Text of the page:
"I was coming back to the dorm that day and one of the white players said you were elected captain. An hour later my position coach told me I better get over to the Athletic Department because Coach wanted to see me. I went in there, and I can't tell you what he said, but after he chewed me out for not being at the meeting, he told me he was proud of me and I deserved it. He was very pleased and excited I got elected captain.

"Coach Bryant treated me like a son. Besides my father he was a guy I looked up to and respected. He was fair. He loved his players. He didn't care if they were black or white. The only thing he wanted you to do was represent yourself and the university well and have class."



What is amazing in Mitchell's case, is things didn't stop when his playing days at Alabama ended. He continued to break down doors, becoming the first black coach in Alabama history, when he was hired as the team's defensive ends coach right out of college.

"I wanted to go to graduate school, law school, and I called Coach Bryant," said Mitchell. "I graduated six months ahead of my class, taking graduate classes to go to graduate school. I called him and told him I wanted to go to graduate school but I didn't have the money and wanted to talk to him about a job around the Athletic Department, anything I could do to earn money and go to school. I was at home and he told me to come see him when I got back to school.

"I can remember it like it was yesterday. Coach Bryant had a nice big office. He was at this desk with his glasses on his nose, and he never looked at me. He said if I offer you a full-time job on my staff, would you take it? I am 20 years old and I just got through playing for him six months ago and I am standing there, and he is not looking at me. And he says again. If I offer you this job will you take the job? I said yes sir. He then told me get out of here and go to work. I walked out of the office and said he never looked at me and offered me the job.

"He groomed me to be a football coach. Everything I do as a coach came from him. When I was on his staff, I had the chance to ask him a lot of questions that as a player you wouldn't ask. He taught me how to become a coach. Everything I do right now came from Coach Bryant. Everything. My players I coached here know because I talked to them about him."



During his time at Alabama, Mitchell never really thought about breaking the barriers. And honestly, it's not something he thinks about now. He doesn't look at himself as someone special.

"I tell people this, being first doesn't mean anything unless you do something with it," said Mitchell. "I am happy that people recognize I tried to do what was right and made the path a little easier for them. That is the thing I am happiest about. A lot of times you get to be first, if you don't take advantage of it, not only are you disappointing yourself, you are disappointing people who want to come after you. I have had a lot of guys say you made it easier to come after you.

"That is the thing that I am proudest of. Not that I was the first African American to play, be a captain or coach. Those things are fleeting. But when people say you made it easier for me, that is where my joy comes from.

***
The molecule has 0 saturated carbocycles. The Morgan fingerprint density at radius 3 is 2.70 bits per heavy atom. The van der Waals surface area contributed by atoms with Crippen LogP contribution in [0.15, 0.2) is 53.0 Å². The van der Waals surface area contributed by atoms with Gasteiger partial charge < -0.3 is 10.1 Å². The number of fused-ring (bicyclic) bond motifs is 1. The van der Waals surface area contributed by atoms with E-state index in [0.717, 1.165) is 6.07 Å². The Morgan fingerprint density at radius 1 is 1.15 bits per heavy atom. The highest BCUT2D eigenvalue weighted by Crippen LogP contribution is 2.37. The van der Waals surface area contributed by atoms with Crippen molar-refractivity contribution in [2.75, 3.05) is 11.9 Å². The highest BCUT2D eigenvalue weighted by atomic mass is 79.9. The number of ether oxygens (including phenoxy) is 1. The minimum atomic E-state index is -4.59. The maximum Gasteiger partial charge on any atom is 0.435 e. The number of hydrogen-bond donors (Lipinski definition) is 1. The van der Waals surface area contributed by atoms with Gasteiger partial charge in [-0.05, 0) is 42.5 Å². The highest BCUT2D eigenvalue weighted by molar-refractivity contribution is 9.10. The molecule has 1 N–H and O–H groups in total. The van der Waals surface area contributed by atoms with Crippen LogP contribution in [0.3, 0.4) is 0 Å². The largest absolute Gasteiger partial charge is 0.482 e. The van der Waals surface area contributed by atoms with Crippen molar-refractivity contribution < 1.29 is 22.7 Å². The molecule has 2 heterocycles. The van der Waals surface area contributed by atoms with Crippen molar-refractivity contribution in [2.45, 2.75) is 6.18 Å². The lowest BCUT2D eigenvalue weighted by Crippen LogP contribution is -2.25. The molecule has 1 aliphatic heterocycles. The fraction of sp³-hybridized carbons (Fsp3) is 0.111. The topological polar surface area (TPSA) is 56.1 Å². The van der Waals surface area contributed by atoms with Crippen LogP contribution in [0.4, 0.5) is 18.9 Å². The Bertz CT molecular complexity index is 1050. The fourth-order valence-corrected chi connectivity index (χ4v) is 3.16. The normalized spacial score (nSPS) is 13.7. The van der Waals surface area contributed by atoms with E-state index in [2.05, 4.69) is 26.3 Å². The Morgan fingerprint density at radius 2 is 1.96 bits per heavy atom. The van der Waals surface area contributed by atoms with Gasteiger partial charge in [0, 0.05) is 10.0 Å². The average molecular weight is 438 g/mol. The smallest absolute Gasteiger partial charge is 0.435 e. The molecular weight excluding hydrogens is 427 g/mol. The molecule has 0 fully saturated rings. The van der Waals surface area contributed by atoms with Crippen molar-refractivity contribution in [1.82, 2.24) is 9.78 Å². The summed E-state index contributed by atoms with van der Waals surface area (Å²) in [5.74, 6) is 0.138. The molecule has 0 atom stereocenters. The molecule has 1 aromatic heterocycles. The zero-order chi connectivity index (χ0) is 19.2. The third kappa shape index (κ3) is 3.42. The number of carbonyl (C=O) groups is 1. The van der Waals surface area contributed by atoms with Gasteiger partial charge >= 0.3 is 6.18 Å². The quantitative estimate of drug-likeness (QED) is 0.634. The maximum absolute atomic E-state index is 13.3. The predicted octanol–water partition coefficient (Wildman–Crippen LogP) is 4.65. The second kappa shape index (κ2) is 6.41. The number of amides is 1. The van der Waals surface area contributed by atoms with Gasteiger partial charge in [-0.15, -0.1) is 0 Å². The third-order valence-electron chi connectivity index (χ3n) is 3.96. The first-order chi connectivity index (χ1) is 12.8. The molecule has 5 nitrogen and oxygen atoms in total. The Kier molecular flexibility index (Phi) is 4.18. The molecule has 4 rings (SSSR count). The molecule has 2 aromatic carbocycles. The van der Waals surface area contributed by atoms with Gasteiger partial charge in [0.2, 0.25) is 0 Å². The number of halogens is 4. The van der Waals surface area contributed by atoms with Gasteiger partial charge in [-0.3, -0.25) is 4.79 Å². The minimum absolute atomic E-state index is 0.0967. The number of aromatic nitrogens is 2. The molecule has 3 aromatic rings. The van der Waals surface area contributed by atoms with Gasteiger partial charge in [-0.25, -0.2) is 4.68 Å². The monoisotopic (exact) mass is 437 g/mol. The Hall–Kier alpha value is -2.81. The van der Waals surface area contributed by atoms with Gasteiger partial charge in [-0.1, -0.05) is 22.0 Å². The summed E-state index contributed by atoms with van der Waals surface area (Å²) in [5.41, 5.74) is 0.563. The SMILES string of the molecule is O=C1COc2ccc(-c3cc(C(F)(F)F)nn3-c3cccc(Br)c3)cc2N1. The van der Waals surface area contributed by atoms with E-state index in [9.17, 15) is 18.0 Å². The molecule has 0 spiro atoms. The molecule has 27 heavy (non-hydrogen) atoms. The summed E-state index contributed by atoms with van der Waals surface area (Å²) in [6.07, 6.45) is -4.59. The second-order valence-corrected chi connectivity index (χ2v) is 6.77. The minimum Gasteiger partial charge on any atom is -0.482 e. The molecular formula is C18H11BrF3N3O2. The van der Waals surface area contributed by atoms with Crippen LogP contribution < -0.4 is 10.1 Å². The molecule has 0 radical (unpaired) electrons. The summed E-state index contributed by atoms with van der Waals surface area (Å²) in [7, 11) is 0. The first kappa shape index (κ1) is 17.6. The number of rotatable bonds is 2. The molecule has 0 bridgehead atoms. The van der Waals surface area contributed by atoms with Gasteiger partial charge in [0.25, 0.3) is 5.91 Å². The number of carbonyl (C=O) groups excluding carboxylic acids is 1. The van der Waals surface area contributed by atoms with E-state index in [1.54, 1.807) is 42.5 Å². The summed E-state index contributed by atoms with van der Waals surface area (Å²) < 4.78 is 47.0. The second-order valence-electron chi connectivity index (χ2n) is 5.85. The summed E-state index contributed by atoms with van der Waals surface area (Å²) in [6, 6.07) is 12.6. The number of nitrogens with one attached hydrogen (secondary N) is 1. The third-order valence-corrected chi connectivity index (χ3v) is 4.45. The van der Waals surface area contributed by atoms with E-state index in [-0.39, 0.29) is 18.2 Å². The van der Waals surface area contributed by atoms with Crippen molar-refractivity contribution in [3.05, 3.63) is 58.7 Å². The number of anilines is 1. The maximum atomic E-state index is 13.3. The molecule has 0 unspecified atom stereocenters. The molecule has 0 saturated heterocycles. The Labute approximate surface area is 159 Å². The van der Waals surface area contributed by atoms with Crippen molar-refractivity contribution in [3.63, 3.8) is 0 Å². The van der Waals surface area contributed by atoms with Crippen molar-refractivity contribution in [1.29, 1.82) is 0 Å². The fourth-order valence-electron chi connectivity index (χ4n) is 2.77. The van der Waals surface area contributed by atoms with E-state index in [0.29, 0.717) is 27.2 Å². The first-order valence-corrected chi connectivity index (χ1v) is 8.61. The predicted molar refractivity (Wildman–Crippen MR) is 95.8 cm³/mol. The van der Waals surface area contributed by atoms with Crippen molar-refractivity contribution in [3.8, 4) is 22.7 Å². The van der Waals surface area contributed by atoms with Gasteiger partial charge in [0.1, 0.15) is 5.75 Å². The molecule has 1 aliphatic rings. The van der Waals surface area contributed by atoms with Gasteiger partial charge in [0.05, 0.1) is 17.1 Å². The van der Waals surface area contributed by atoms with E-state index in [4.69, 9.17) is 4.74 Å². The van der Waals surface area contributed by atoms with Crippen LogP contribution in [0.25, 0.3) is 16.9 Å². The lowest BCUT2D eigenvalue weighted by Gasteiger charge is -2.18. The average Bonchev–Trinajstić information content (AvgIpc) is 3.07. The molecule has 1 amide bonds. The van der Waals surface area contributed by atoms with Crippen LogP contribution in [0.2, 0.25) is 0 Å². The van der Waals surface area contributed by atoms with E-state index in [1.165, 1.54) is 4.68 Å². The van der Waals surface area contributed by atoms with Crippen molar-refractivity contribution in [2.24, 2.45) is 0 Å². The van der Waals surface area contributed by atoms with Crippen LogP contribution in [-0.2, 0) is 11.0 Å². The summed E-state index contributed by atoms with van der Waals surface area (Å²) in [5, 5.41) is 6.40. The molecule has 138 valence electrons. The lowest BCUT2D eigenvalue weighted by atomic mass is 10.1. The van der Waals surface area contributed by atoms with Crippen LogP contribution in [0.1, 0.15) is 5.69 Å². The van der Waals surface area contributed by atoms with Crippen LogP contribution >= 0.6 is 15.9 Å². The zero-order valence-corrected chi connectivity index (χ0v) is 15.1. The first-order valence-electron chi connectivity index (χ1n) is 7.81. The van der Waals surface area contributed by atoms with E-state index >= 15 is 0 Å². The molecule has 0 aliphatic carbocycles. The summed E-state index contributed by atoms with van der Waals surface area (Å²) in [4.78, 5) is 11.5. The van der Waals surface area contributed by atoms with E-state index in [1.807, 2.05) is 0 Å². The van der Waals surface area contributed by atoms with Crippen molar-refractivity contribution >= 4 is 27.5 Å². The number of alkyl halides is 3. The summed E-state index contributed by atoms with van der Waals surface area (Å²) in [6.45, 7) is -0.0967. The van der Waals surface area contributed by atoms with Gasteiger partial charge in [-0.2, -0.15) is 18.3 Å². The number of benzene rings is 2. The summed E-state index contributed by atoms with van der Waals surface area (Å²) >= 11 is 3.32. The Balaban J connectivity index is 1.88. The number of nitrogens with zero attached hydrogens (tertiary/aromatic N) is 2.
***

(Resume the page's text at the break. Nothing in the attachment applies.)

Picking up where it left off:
"When I was at Alabama, we had about 10,500 students and only 50 black students. Only four out of 144 black guys in the athletic dorm were black, two football players and two basketball players. It was tough, but I made friends with a lot of guys who wanted to be friends. Not everybody was happy I was there. But there were some I was close to and still am.

"When I went to class, most of them I was the only black student in them. When I went to class every day, I had to be prepared. I didn't want to sit in the classroom and be the only black person and the professor call on me and I say I am not prepared. I stayed up late at night to make sure I was prepared for class the next day. I would never let the white students say I wasn't smart or not prepared. I never wanted that to happen to me. I burnt a lot of midnight oil to make sure I was prepared. I would never let a professor call on me and say not prepared."



Mitchell still has a home in the Mobile area. He goes back every offseason and spends time there, enjoying the place he will forever call home.

But things are different now. Instead of crossing the railroad track to get to his house, he goes through a gate. Yes, the man who grew up on the other side of the tracks, now lives in a gated community.

"It's much different now," said Mitchell. "Twenty years ago, I couldn't live in that neighborhood. It makes me feel good things have changed, and some things haven't changed. When I have to tell someone where I live, their eyes open up and they know I couldn't have stayed in that neighborhood 20 years ago because black people weren't able to."

While he has changed neighborhoods, he certainly hasn't forgotten where he came from. When he goes home, Mitchell crosses the tracks and goes back to where it all started for him.

"I do, and I do it for a reason," said Mitchell. "My dad had a seventh-grade education coming out. He was the oldest of 12. He had to drop out of school and go to the Army to help his family. My mom had a ninth-grade education. She had to drop out to help. Every time I cross that track, I think about how hard my mom and dad worked to make sure our family, there were five kids, we had a chance to get an education. The others in my family all have advanced degrees. It brings tears to my eyes that my parents didn't live long enough to see the success I had."